Milling Machine Draw Bar Cover

October 07,2016

Vertical mills are essential cutting tools in machine shops used to remove material from the surface of metal workpieces. However, these tools present serious danger when an operator comes into contact with their high-speed rotating draw bars, resulting in injuries and costly OSHA fines.

To bring needed safety to the shop floor, Rockford Systems LLC has launched a new milling machine draw bar cover (part #DBC001) to protect vertical mill workers from rotating shafts 7 feet or less from the floor or working platform. It guards the turning draw bar with a non-rotating, smooth, welded-steel enclosure, secured firmly to the mill with a powerful ring magnet and safety anchor chain. Simple to install, the draw bar cover prevents clothing, hair or hands from being grabbed by the moving shaft.

According to Jason Swisher, Rockford Systems production manager, "Our new Draw Bar Cover features high-quality construction with smoothed welding seams and finished edges, designed to protect mill workers from hazardous rotating drawbars. It was engineered with input from machine makers and operators to ensure that it gets the job done right." 

This product can be used on any vertical mill that has up to a 7" extrusion. It compliments the full line of Rockford Systems milling machine guards, shields and controls that protect thousands of workers everyday around the world.

Related Glossary Terms

  • extrusion

    extrusion

    Conversion of an ingot or billet into lengths of uniform cross section by forcing metal to flow plastically through a die orifice.

  • gang cutting ( milling)

    gang cutting ( milling)

    Machining with several cutters mounted on a single arbor, generally for simultaneous cutting.

  • milling

    milling

    Machining operation in which metal or other material is removed by applying power to a rotating cutter. In vertical milling, the cutting tool is mounted vertically on the spindle. In horizontal milling, the cutting tool is mounted horizontally, either directly on the spindle or on an arbor. Horizontal milling is further broken down into conventional milling, where the cutter rotates opposite the direction of feed, or “up” into the workpiece; and climb milling, where the cutter rotates in the direction of feed, or “down” into the workpiece. Milling operations include plane or surface milling, endmilling, facemilling, angle milling, form milling and profiling.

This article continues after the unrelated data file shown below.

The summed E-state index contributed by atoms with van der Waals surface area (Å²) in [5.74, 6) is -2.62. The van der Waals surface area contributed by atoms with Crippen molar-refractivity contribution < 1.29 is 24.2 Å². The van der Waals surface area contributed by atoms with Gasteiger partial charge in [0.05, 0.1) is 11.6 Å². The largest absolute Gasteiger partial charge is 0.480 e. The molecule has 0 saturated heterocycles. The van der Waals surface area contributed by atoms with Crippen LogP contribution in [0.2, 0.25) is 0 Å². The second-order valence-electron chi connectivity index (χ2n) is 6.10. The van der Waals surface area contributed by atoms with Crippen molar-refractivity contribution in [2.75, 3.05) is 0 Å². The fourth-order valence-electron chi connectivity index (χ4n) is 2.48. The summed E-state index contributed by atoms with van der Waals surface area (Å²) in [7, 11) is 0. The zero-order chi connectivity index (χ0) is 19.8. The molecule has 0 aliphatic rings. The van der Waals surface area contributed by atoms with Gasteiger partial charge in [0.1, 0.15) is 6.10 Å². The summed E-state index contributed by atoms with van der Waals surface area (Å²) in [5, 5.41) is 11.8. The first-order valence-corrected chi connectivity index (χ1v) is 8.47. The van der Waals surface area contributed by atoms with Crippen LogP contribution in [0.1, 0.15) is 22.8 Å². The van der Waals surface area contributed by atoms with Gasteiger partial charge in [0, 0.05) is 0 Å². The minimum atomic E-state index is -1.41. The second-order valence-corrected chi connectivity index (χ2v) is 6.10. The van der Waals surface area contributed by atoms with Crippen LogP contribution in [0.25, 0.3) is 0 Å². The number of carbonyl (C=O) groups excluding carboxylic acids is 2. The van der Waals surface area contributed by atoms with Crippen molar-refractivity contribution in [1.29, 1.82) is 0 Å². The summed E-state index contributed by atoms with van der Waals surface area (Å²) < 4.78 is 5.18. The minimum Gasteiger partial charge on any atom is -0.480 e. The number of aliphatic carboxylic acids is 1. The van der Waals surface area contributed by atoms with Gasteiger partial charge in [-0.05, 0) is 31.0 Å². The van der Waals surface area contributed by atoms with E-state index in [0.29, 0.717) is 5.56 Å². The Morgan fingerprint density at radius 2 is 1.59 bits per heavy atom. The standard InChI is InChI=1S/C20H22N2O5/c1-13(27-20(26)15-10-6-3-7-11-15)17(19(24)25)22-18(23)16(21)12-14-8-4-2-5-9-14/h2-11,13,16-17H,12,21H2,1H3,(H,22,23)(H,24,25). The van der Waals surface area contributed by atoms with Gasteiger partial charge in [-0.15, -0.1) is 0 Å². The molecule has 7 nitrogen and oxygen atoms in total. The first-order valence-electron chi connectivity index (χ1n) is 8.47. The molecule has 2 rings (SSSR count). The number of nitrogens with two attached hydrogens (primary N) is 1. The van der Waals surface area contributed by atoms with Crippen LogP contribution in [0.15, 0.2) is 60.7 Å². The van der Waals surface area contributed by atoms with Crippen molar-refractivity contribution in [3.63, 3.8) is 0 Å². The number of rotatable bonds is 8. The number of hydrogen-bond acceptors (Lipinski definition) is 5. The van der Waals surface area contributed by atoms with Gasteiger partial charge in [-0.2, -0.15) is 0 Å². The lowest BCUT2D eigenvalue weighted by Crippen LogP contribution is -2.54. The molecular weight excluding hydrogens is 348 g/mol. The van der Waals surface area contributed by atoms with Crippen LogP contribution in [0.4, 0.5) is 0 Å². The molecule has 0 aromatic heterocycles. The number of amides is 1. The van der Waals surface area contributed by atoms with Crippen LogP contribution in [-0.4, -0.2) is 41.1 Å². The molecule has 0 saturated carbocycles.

• milling machine ( mill)

    milling machine ( mill)

    Runs endmills and arbor-mounted milling cutters. Features include a head with a spindle that drives the cutters; a column, knee and table that provide motion in the three Cartesian axes; and a base that supports the components and houses the cutting-fluid pump and reservoir. The work is mounted on the table and fed into the rotating cutter or endmill to accomplish the milling steps; vertical milling machines also feed endmills into the work by means of a spindle-mounted quill. Models range from small manual machines to big bed-type and duplex mills. All take one of three basic forms: vertical, horizontal or convertible horizontal/vertical. Vertical machines may be knee-type (the table is mounted on a knee that can be elevated) or bed-type (the table is securely supported and only moves horizontally). In general, horizontal machines are bigger and more powerful, while vertical machines are lighter but more versatile and easier to set up and operate.

  • milling machine ( mill)2

    milling machine ( mill)

    Runs endmills and arbor-mounted milling cutters. Features include a head with a spindle that drives the cutters; a column, knee and table that provide motion in the three Cartesian axes; and a base that supports the components and houses the cutting-fluid pump and reservoir. The work is mounted on the table and fed into the rotating cutter or endmill to accomplish the milling steps; vertical milling machines also feed endmills into the work by means of a spindle-mounted quill. Models range from small manual machines to big bed-type and duplex mills. All take one of three basic forms: vertical, horizontal or convertible horizontal/vertical. Vertical machines may be knee-type (the table is mounted on a knee that can be elevated) or bed-type (the table is securely supported and only moves horizontally). In general, horizontal machines are bigger and more powerful, while vertical machines are lighter but more versatile and easier to set up and operate.

  • turning

    turning

    Workpiece is held in a chuck, mounted on a face plate or secured between centers and rotated while a cutting tool, normally a single-point tool, is fed into it along its periphery or across its end or face. Takes the form of straight turning (cutting along the periphery of the workpiece); taper turning (creating a taper); step turning (turning different-size diameters on the same work); chamfering (beveling an edge or shoulder); facing (cutting on an end); turning threads (usually external but can be internal); roughing (high-volume metal removal); and finishing (final light cuts). Performed on lathes, turning centers, chucking machines, automatic screw machines and similar machines.